It’s heartbreaking to pass the fenced-off, hermetically sealed enclave opposite Kibbutz Ein Gedi, with its abandoned gas station, and alongside it the beach and a cafeteria. The beach has been closed because sinkholes make it unsafe, and the receding Dead Sea has become a disaster zone. The comparison isn’t pleasant, but Chernobyl is not a dirty word in this context. Here, too, humans destroyed nature. A whole list of the culpable can be rattled off: our governments, the neighboring governments, the green organizations that didn’t issue warnings, and the industries that are continuing to take in money but are not raking salt, as they undertook to do.
I love Ein Gedi, and especially the people. The kibbutz has one of the most beautiful botanical gardens in the country, with impressive baobab trees, and that’s already reason enough to come here even in this unbearable heat, to shelter in their shade. Merav Ayalon, a kibbutz member who was born here, promotes social tourism and teaches history and civics in the local high school. She says the tourism industry is ignoring the issues in the area. “You can’t build tourism that pretends and that disguises itself as something else. It’s impossible just to enjoy the spa and the pool and the hotel as though everything is hunky-dory. In contemporary tourism, shortcomings are what people come to see.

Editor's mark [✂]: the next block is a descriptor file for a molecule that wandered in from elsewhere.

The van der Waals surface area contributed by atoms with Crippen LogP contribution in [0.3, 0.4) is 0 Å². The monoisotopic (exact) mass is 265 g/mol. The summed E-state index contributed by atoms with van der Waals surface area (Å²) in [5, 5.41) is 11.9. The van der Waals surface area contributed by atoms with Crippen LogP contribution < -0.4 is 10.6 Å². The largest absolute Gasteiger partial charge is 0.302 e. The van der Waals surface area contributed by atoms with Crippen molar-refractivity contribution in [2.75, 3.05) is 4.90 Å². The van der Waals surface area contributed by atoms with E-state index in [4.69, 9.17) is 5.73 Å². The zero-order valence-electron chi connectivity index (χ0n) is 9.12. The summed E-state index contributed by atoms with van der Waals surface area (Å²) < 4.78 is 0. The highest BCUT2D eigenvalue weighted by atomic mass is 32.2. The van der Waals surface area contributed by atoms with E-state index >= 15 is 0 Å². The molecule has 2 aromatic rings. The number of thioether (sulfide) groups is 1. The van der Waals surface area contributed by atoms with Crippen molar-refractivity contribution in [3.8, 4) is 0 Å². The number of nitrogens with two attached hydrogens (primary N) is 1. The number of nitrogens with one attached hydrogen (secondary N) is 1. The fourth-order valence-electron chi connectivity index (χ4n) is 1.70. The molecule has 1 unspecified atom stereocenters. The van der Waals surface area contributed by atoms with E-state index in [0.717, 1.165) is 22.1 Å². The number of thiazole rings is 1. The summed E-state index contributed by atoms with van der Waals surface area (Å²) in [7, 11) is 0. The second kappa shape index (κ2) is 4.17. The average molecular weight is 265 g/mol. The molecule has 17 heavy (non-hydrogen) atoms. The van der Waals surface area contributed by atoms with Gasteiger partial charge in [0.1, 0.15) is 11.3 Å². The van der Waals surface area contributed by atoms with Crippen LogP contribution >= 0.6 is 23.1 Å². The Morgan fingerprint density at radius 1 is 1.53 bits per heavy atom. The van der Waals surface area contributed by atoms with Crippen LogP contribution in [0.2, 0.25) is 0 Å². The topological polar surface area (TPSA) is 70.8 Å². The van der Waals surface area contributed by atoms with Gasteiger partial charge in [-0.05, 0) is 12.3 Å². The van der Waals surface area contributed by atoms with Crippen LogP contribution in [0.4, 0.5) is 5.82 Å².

“We are still having a hard time developing ‘responsible tourism,’ which will include observation tours of the sinkholes and cope with the problem the way our parents coped with the difficulties they found when they came to live here. I honestly think that people will want to come and see the difficulty if we are able to present it in the right way.”
It was 9 P.M. when I left Ein Gedi. The thermometer showed 40 degrees. An hour later, in Jerusalem, the temperature had plunged to 25 degrees (77 Fahrenheit). Salvation.